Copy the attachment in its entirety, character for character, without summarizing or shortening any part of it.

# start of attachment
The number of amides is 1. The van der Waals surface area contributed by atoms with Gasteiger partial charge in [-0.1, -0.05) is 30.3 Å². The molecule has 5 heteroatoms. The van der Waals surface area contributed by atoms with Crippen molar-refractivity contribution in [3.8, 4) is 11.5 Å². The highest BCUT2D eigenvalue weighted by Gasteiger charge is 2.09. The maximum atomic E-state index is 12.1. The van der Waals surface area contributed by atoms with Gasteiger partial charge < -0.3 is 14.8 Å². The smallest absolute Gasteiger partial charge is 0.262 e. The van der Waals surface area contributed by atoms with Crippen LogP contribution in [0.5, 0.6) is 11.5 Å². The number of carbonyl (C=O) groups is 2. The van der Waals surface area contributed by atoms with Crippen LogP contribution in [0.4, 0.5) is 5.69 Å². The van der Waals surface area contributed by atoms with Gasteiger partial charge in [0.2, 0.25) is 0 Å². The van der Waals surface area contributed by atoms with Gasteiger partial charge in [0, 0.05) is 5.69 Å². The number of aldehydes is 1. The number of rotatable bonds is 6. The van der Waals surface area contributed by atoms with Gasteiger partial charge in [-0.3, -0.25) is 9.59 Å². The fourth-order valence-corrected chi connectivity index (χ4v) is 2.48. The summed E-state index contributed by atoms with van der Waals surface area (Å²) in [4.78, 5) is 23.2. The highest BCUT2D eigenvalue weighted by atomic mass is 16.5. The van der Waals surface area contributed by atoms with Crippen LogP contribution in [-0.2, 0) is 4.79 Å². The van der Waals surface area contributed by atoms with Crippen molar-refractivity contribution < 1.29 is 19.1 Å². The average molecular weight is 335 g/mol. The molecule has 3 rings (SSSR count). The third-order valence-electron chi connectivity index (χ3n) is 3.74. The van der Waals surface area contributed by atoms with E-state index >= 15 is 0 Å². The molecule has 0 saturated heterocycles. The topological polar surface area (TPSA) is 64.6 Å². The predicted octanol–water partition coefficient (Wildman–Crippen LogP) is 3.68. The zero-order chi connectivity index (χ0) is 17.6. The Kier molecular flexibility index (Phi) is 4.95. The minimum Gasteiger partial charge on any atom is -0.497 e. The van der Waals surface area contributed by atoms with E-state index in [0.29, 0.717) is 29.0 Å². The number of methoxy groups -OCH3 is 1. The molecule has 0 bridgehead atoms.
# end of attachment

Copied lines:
The number of amides is 1. The van der Waals surface area contributed by atoms with Gasteiger partial charge in [-0.1, -0.05) is 30.3 Å². The molecule has 5 heteroatoms. The van der Waals surface area contributed by atoms with Crippen molar-refractivity contribution in [3.8, 4) is 11.5 Å². The highest BCUT2D eigenvalue weighted by Gasteiger charge is 2.09. The maximum atomic E-state index is 12.1. The van der Waals surface area contributed by atoms with Gasteiger partial charge < -0.3 is 14.8 Å². The smallest absolute Gasteiger partial charge is 0.262 e. The van der Waals surface area contributed by atoms with Crippen LogP contribution in [0.5, 0.6) is 11.5 Å². The number of carbonyl (C=O) groups is 2. The van der Waals surface area contributed by atoms with Crippen LogP contribution in [0.4, 0.5) is 5.69 Å². The van der Waals surface area contributed by atoms with Gasteiger partial charge in [0.2, 0.25) is 0 Å². The van der Waals surface area contributed by atoms with Gasteiger partial charge in [0, 0.05) is 5.69 Å². The number of aldehydes is 1. The number of rotatable bonds is 6. The van der Waals surface area contributed by atoms with Gasteiger partial charge in [-0.3, -0.25) is 9.59 Å². The fourth-order valence-corrected chi connectivity index (χ4v) is 2.48. The summed E-state index contributed by atoms with van der Waals surface area (Å²) in [4.78, 5) is 23.2. The highest BCUT2D eigenvalue weighted by atomic mass is 16.5. The van der Waals surface area contributed by atoms with Crippen LogP contribution in [-0.2, 0) is 4.79 Å². The van der Waals surface area contributed by atoms with Crippen molar-refractivity contribution < 1.29 is 19.1 Å². The average molecular weight is 335 g/mol. The molecule has 3 rings (SSSR count). The third-order valence-electron chi connectivity index (χ3n) is 3.74. The van der Waals surface area contributed by atoms with E-state index >= 15 is 0 Å². The molecule has 0 saturated heterocycles. The topological polar surface area (TPSA) is 64.6 Å². The predicted octanol–water partition coefficient (Wildman–Crippen LogP) is 3.68. The zero-order chi connectivity index (χ0) is 17.6. The Kier molecular flexibility index (Phi) is 4.95. The minimum Gasteiger partial charge on any atom is -0.497 e. The van der Waals surface area contributed by atoms with E-state index in [0.29, 0.717) is 29.0 Å². The number of methoxy groups -OCH3 is 1. The molecule has 0 bridgehead atoms.